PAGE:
References to Reagan popped up every now and then, but Bush has become an un-person. Bill Clinton is the headliner in Charlotte Wednesday night, but W and Dick Cheney weren’t even in Tampa. The convention needed Condi Rice for diversity, but not even that could get Alberto Gonzalez to the podium.

Don Rumsfeld? John Ashcroft? Never saw them. Karl Rove has moved on to be a major SuperPAC player, but they kept him off-stage.

Eight years down the memory hole. But don’t worry, George, you’ll be remembered this week in Charlotte.

Nate Silver thinks it’s still too soon to measure the size of Romney’s convention bounce, “but the information we have so far points toward its being a little underwhelming.” His model still gives Obama a 74.5% chance of re-election.

Similarly, Gallup pegs Romney’s convention speech as the least effective since Bob Dole.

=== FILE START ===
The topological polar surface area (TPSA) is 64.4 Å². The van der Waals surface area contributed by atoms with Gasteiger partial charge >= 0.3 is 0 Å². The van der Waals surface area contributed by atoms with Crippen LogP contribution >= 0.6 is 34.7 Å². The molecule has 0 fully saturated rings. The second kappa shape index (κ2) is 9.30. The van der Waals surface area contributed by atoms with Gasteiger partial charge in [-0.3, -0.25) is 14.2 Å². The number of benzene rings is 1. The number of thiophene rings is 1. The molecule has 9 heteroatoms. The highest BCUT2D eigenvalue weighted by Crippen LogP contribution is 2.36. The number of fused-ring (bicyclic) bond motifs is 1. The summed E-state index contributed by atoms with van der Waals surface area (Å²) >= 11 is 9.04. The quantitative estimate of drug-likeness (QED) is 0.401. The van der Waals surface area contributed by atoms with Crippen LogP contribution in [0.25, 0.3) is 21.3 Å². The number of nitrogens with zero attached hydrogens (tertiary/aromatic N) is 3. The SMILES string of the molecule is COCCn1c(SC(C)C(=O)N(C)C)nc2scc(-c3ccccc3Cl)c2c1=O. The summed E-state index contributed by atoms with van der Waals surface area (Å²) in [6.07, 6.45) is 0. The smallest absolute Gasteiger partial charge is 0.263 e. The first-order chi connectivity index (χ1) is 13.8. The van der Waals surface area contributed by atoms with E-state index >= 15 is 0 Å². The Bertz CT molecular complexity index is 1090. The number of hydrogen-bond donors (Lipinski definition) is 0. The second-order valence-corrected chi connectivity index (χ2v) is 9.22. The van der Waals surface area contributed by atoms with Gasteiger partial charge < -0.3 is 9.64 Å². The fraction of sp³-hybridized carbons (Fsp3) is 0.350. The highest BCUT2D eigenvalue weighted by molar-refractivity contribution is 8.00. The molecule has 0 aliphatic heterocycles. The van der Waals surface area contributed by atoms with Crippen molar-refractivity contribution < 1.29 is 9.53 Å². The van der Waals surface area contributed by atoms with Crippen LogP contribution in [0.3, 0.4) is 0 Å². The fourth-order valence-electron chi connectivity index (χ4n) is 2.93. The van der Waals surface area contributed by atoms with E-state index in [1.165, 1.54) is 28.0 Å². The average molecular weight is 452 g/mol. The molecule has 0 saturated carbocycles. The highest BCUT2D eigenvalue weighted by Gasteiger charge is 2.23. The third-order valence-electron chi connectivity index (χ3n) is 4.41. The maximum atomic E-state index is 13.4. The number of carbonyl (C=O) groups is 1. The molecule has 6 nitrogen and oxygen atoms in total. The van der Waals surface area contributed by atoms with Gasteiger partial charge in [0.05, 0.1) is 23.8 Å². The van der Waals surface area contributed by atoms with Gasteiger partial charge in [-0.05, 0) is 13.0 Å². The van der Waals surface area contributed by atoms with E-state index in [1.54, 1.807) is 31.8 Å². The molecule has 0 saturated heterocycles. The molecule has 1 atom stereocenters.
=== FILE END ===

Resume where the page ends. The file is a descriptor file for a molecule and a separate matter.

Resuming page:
My favorite convention wrap-up was on Saturday morning’s “Up With Chris Hayes”. “Up” is consistently the best political discussion on TV. It’s like you’re on a weekend retreat with the sharpest political observers around, and you all get up and chat while the coffee is brewing. Hayes himself is the smart-but-congenial host we all want to be.

… and how to cover lies

A second major piece of convention subtext concerned the press. A controversy has been brewing for a while about Mitt Romney’s relationship with the truth, which Grist’s David Roberts describes like this:

Political campaigns have always lied and stretched the truth, but when caught in a lie, would typically defend themselves (claim it was actually true), retract, or at the very least stop repeating the lie. Either way, the presumption was that truth-telling had some moral force; one ought to tell the truth, even if that commandment was often honored in the breach.